Lingvo Notes and Tutorial

I had known about the Lingvo project at Google for a while after listening to Patrick Nguyen speak at the Uber AI Conference in the fall, but finally decided to get around to playing with it.

I tried to make my own ASR library based on Tensorflow, galvASR, but I ran into a fundamental confusion about how to manipulate the interface of Tensorflow sessions to run in an online fashion in models like time delay neural networks (aka, 1-D convolutional neural networks, with dilated filters). So why not see how a team with direct access to the Tensorflow development did it?


Need nvidia-docker for Docker-based install.

Centos7 install instructions:

distribution=$(. /etc/os-release;echo $ID$VERSION_ID)
curl -s -L$distribution/nvidia-container-runtime.repo | \
    sudo tee /etc/yum.repos.d/nvidia-container-runtime.repo
sudo yum install -y nvidia-container-runtime-hook nvidia-container-runtime

sudo tee /etc/docker/daemon.json <<EOF
    "runtimes": {
        "nvidia": {
            "path": "/usr/bin/nvidia-container-runtime",
            "runtimeArgs": []
sudo pkill -SIGHUP dockerd

The test cases can crash if you don’t have enough GPUs. Limit the number of concurrently running tests like this:

bazel test -j $(nvidia-smi --list-gpus | wc -l) -c opt //lingvo:trainer_test //lingvo:models_test

The development environment for Lingvo is like this:

  • Write code using your host machine, in the repo located at “$LINGVO_DIR”.
  • Build and test and run within the Docker container, which mounts the host’s $LINGVO_DIR directory on the

This means that Bazel will spew out this warning unless you change your default directory and file permissions:

WARNING: failed to create one or more convenience symlinks for prefix 'bazel-':
  cannot create symbolic link bazel-bin -> /root/.cache/bazel/_bazel_root/17eb95f0bc03547f4f1319e61997e114/execroot/__main__/bazel-out/k8-opt/bin:  /tmp/lingvo/bazel-bin (Permission denied)
  cannot create symbolic link bazel-testlogs -> /root/.cache/bazel/_bazel_root/17eb95f0bc03547f4f1319e61997e114/execroot/__main__/bazel-out/k8-opt/testlogs:  /tmp/lingvo/bazel-testlogs (Permission denied
  cannot create symbolic link bazel-genfiles -> /root/.cache/bazel/_bazel_root/17eb95f0bc03547f4f1319e61997e114/execroot/__main__/bazel-out/k8-opt/genfiles:  /tmp/lingvo/bazel-genfiles (Permission denied)
  cannot create symbolic link bazel-out -> /root/.cache/bazel/_bazel_root/17eb95f0bc03547f4f1319e61997e114/execroot/__main__/bazel-out:  /tmp/lingvo/bazel-out (Permission denied)
  cannot create symbolic link bazel-lingvo -> /root/.cache/bazel/_bazel_root/17eb95f0bc03547f4f1319e61997e114/execroot/__main__:  /tmp/lingvo/bazel-lingvo (Permission denied)

Since the bazel-* directories provide the binaries that you’ve built, you really do want to have these directories available to you. You can fix this by running this command on the host machine:

chmod -R 757 $LINGO_DIR

It gives write permissions to your directory for all users. There are more sophisticated ways to do this, but it’s involved. You can read more about a more sophisicated fix here. But that involves modifying Lingvo’s Dockerfile with configurations specific to your setup, which I dislike doing.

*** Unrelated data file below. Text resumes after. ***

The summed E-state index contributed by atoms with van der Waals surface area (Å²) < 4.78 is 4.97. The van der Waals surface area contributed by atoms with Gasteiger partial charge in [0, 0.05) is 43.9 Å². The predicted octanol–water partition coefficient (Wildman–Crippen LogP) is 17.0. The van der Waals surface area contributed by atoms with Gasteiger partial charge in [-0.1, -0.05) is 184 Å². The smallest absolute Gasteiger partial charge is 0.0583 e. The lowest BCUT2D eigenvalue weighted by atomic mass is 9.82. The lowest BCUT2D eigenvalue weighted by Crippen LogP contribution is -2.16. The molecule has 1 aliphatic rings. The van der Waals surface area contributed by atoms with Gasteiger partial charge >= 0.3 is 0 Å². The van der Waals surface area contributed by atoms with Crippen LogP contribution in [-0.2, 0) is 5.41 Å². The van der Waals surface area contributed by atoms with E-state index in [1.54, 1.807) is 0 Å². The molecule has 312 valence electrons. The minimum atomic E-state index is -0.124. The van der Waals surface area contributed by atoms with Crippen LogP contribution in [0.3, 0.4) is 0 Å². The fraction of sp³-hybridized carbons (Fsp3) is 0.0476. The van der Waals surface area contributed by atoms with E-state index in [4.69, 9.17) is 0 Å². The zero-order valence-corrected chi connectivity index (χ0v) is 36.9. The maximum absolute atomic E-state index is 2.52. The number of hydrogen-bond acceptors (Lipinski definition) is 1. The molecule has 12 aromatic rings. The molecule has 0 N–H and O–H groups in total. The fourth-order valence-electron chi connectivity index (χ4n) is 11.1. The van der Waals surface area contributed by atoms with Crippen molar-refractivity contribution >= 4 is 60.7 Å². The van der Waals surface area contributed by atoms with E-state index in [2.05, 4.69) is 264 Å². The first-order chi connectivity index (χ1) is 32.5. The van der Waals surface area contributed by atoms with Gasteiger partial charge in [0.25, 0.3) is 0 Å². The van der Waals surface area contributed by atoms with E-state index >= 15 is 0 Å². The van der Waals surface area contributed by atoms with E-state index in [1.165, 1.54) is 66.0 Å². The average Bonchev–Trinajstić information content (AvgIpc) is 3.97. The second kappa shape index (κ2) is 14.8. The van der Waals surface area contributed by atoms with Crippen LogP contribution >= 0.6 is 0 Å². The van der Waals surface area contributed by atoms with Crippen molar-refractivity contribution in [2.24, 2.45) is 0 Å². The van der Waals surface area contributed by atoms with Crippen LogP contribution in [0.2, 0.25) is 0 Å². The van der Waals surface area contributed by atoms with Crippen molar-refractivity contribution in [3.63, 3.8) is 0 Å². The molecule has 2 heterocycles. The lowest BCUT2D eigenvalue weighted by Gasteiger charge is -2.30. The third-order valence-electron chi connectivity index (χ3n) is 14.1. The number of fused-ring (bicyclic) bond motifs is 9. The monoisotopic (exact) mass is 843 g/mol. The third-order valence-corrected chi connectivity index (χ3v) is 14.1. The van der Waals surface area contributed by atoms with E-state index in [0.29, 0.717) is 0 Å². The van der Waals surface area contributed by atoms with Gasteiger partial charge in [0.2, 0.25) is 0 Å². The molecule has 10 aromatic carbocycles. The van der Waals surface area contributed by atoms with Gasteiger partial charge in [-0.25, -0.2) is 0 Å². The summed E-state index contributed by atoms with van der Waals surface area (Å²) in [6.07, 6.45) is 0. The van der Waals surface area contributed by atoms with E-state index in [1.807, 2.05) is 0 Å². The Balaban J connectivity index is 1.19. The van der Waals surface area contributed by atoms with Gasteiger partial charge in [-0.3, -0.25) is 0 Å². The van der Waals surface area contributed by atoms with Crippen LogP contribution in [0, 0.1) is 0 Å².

IPython Notebook

There is an example IPython notebook. You can start the IPython server like this:

bazel run -c opt //lingvo:ipython_kernel

This doesn’t work: jupyter notebook --ip= --port=8888 It doesn’t add lingvo to the PYTHONPATH.

This isn’t working yet. I need to copy the introduction.ipynb file into the $(git rev-parse --show-toplevel)/lingvo/ directory from $(git rev-parse --show-toplevel)/codelab in order for it to be visible.

Running the Librispeech Example


Note that the data gets downloaded to /tmp//librispeech by default. If you are like me and need to put the data on a different disk, change the value in both lingvo/tasks/asr/tools/ and lingvo/tasks/asr/params/ (DATADIR static variable).

After doing the above block, run the Grapheme prediction model for Librispeech:

bazel run -c opt --config=cuda //lingvo:trainer -- --logtostderr \
      --model=asr.librispeech.Librispeech960Grapheme --mode=sync \
      --logdir=/tmp/ebs/lingvo/librispeech --saver_max_to_keep=2 \
      --run_locally=gpu 2>&1 |& tee run.log


tensorboard --logdir /tmp/ebs/lingvo/librispeech/train

It will be on port 6006, which the docker run command has already mounted on port 6006 for your host computer.


Lingvo is not really extensible. Adding a new model basically requires modifying the repo. This is fine if you’re on the development team, but not fine if you are an external user. Alas. There is also no way to install it without Bazel.

Secondly, Lingvo does not provide, as far as I can tell, an online decoder. All decoders are offline. This is disappointing because, as far as I can tell, Tensorflow’s Session-based execution model is not good for structured machine learning tasks like streaming speech recognition. I was hoping that Lingvo would provide an example of using Tensorflow for online inference, but I guess not. Alas.


There is a paper describing the design of Lingvo here: It’s a little hidden on the Github page, so I thought I would also link to it.